Spam - The Costs, Psychology and Business Behind Spam Emails

Spam: The Money, Psychology and Business of Spam

How much spam?

Spam, or unsolicited business-email, is estimated to make up at least 88% of all internet email traffic (Softscam UK, May 2007). The huge volume tells you there must be money in sending spam.  But how much?

There's money in sending spam!

McAfee, of Santa Clara, Calif., calculates that if half of the population in the United States (about 150 million of the total 300 million people) use email every day, and if only half of them (75 million) are gullible (probably a very low estimate), and only 1 percent of these (or 750,000) buy into scams in spam on a given day, and if those victims were to pay $20 per scam, the potential market works out to $15 million a day, or $105 million per week, or about $5.5 billion per year, in just the United States.

Types of spam

All spam isn't the same, so the reasons why people respond to a spam email depends upon the purpose or type of spam. Spam can fall into 5 major categories:

  1. selling legitimate products (or services),
  2. selling illegal products or services,
  3. selling scams/frauds (no product or service is delivered after payment)
  4. Virus, Worm, Spyware or other malware-containing and
  5. Miscellaneous, nuisance or message spam (hoaxes, political statements, etc.)

Why do people click on spam... and buy the products or scams?

Why people click on spam  at all is as varied as the types of spam and motivations behind each. Judging by the huge number of spams selling penis-enlargement, weight-loss and hair-restorers; we can guess that the  psychology behind feelings of inadequacy account for a large part of the motivation, along with the (erroneous) perception that a surfer or emailer's activities are anonymous on the web.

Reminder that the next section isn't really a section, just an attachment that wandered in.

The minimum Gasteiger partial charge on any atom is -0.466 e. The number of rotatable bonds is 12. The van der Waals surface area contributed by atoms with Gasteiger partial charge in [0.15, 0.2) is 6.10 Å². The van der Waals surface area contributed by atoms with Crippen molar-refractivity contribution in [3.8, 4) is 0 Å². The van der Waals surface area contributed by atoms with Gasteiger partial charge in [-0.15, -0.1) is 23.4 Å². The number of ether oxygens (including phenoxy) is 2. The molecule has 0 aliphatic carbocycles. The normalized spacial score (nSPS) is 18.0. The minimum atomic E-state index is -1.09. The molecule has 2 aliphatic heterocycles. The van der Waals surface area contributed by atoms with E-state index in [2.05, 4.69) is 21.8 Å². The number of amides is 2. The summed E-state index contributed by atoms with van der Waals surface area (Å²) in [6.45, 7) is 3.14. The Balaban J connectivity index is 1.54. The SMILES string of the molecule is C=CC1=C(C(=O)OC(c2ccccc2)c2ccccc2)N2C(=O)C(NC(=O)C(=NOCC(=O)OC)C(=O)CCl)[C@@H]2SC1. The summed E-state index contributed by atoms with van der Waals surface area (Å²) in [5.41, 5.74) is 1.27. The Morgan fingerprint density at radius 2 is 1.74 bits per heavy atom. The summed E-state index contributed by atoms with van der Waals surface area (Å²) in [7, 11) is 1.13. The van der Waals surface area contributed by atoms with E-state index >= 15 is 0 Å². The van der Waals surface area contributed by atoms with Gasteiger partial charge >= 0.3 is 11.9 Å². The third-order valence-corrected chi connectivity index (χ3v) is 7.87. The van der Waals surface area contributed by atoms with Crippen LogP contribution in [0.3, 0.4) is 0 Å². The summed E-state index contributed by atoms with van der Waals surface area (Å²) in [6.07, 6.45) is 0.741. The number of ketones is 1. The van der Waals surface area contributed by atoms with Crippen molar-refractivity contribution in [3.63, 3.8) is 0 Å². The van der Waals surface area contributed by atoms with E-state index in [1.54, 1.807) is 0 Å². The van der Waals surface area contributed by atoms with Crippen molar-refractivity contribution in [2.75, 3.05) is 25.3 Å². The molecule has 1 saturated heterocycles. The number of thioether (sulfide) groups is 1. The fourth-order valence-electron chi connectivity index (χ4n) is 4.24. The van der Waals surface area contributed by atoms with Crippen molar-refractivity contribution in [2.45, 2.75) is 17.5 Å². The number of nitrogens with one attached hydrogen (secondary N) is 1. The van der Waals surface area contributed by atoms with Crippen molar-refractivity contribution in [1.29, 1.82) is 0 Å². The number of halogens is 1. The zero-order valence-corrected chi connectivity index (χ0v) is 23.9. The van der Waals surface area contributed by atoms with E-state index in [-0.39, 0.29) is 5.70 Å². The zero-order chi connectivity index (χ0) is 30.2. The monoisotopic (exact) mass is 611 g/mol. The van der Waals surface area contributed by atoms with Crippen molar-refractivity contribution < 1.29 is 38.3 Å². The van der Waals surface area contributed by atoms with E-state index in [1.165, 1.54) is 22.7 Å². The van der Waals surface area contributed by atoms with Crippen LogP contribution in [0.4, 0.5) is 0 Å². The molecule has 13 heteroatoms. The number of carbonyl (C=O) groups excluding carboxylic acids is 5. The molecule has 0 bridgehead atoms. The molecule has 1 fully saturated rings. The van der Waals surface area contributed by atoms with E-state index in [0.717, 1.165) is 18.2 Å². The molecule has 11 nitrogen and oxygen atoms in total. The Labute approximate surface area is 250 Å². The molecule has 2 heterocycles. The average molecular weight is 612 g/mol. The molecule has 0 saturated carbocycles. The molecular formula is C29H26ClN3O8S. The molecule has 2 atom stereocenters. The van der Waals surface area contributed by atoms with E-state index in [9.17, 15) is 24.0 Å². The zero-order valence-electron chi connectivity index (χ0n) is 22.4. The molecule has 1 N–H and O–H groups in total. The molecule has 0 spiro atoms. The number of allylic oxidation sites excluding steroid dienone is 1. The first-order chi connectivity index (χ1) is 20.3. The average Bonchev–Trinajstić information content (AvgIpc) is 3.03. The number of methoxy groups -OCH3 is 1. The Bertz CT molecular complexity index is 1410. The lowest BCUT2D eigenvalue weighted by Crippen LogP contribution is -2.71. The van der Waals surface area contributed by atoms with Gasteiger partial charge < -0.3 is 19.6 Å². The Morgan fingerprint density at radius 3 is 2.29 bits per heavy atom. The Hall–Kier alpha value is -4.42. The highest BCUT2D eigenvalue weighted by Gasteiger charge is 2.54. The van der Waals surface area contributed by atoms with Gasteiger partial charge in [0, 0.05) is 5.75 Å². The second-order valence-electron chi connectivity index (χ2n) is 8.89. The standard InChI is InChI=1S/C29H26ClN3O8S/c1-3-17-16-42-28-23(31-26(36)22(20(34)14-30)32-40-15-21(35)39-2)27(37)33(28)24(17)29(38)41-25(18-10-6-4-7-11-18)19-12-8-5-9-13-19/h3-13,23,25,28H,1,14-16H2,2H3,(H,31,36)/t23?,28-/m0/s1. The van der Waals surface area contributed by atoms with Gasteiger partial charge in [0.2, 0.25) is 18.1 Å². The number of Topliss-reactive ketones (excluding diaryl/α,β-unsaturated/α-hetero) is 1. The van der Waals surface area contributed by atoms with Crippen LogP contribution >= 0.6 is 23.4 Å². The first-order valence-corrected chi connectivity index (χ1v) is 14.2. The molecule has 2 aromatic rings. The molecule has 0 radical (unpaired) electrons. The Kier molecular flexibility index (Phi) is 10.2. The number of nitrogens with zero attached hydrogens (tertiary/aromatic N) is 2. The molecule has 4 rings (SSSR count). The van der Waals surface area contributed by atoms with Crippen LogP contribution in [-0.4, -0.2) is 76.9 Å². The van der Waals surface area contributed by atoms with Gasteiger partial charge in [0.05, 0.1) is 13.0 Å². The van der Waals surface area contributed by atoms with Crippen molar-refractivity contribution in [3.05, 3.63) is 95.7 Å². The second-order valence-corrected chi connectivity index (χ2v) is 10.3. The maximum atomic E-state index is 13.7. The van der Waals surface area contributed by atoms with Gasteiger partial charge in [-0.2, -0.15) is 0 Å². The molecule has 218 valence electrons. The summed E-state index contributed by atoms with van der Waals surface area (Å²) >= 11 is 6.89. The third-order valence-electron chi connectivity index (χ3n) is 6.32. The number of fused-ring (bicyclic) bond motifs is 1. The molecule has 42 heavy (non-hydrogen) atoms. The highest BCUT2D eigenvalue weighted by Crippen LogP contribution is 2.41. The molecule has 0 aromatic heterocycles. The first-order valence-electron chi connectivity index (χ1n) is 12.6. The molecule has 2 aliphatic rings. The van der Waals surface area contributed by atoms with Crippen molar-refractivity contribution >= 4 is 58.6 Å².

Beyond that, the Spammers work hard to trick recipients or appeal to their weaknesses to beguile them into clicking on their ads.  Phishing spams are a clear example of this.  The emails are designed to look like a legitimate business email, so you don't realize that you have clicked on a fake link.

The subject lines have become more sophisticated, making successful filtering difficult for both spam filtering programs or humans.

Approach and avoidance, psychologists describe as reasons why people click on most spams.

Weight loss plans that claim no effort is required ("lose weight while you sleep!") and "hot" stock tips are examples of "approach" motivation.

Spams that warn of "new virus alert" or "Your bank account may have been compromised" are examples of "avoidance" motivation.

Some spams use both methods: sexual enhancement products are an example this.  The "approach" motivation is the "sexual boost", while the "avoidance" is the anonymity of not having to see a doctor for a prescription or of having a "dissatisfied partner".

Psychologists have long maintained that people are predisposed to either of those two major forms of motivation. Some are predisposed to focus on getting ahead (approach motivated), while others tend to try to avoid falling behind (avoidance motivated).


For More Information See Our Spam Resource Page

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